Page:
Figures 2c and 2d show the corresponding plots over Australia. The differences between RO soundings, Vaisala radiosonde, and ECMWF global analysis are all of comparable magnitude. The negative refractivity bias of RO soundings below 3 km is also evident, but the magnitude is less. This is attributed to the fact that India is located mostly over tropical latitudes with ample moisture in the lower troposphere. Australia, on the other hand, is located at higher latitudes and has less moisture in the lower troposphere. In the layer between 5 and 25 km, the RO – ECMWF comparison is comparable to that over India. This again indicates that the quality of RO soundings do not vary significantly between different geographical areas. The large variations of RO – radiosonde deviations between different geographical areas can be attributed to the different performance of different types of radiosonde.
 In this paper, we compared CHAMP RO soundings, radiosonde soundings, and ECMWF profiles over five geographical areas, each using a single type of radiosonde, during the period of June 2001 through March 2004. We did not find significant variation of the quality of the RO soundings over different geographical areas. This is evidenced by the relatively small variations in the RO and ECMWF differences between geographical areas. Compared against the CHAMP RO refractivity profiles, Vaisala and Shanghai radiosondes follow most closely with the RO soundings, while IM-MK3 radiosonde shows the largest differences. These results indicate that the RO soundings are of sufficiently high accuracy to differentiate the variation in performance among various types of radiosonde. The corresponding differences in refractivity between RO soundings and the ECMWF analysis are smaller than the RO-radiosonde differences over any geographical area. The significant variations in performance among different radiosondes present a challenge for climate analysis. In this regard, RO is a considerably more robust measurement technique for climate monitoring. Also, as reflected by the close agreement between RO and ECMWF refractivities, the RO observations are more representative of global model values, which are volume averages rather than point measurements. A similar conclusion was reached by Kuo et al. .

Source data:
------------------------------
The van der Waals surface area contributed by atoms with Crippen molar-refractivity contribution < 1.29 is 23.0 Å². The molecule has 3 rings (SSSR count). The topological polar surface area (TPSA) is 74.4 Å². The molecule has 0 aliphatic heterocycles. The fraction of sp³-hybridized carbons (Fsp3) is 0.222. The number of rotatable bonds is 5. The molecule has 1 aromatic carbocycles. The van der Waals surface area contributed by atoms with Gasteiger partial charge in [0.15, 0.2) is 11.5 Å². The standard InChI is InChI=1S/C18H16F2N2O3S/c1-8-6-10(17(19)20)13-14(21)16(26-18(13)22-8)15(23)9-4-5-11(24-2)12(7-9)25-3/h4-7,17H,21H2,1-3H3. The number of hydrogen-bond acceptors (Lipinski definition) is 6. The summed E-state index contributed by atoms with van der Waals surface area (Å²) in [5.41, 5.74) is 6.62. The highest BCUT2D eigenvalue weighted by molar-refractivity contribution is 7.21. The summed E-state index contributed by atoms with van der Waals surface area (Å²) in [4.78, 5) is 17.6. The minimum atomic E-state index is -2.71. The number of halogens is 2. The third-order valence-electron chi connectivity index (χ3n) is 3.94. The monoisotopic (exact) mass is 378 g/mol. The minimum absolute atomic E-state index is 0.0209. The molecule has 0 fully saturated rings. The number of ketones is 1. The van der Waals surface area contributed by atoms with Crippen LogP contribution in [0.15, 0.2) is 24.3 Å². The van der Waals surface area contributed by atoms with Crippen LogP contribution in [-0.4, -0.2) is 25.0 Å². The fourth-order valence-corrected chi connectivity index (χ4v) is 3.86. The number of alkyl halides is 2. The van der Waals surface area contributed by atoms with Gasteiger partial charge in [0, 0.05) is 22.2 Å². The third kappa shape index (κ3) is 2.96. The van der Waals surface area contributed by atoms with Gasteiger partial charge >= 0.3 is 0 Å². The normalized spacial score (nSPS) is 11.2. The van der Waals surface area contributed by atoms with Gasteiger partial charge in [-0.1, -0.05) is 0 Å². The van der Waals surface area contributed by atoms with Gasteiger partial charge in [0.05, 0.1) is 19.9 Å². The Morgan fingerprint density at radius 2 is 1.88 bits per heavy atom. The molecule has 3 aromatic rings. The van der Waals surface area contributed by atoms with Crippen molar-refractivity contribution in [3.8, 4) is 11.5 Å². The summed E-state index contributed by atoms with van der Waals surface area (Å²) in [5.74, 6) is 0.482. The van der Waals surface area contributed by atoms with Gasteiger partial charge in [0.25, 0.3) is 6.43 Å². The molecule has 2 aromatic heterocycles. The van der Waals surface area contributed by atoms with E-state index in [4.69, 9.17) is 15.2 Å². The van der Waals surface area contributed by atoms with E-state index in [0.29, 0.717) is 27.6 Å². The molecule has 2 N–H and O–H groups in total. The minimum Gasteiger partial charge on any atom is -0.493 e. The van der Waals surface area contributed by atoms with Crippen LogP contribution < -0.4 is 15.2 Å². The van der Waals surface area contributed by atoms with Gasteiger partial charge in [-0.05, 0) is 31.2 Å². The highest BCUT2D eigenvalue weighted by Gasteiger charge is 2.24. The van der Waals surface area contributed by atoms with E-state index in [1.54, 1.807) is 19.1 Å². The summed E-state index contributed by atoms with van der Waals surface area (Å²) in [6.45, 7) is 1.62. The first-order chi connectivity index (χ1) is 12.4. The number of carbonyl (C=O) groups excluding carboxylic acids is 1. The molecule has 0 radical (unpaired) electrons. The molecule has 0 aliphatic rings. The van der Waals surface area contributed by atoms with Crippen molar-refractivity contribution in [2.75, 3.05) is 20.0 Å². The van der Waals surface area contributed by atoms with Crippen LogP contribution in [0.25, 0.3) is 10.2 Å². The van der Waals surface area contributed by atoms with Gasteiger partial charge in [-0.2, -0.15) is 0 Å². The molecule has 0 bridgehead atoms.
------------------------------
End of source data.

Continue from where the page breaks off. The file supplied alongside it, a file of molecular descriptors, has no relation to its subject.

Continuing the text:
We thank R. A. Anthes, S. Sokolovskiy and Jens Wickert for thoughtful comments, Doug Hunt for his help with the CDAAC web tools, and UCAR SOARS program with the support of protégé Ms. D. Rossiter. This work was supported by the National Science Foundation (NSF), as part of development of the Constellation Observing System for Meteorology Ionosphere and Climate (COSMIC) Data Analysis and Archiving Center (CDAAC) at UCAR, and NSF office of Polar Programs (OPP) grant NSF #OPP-0230361, under the Cooperative Agreement ATM-9732665, the Office of Naval Research, code 322MM, the National Aeronautics and Space Administration, through grant NAG 5-9518 to Ohio State University and UCAR.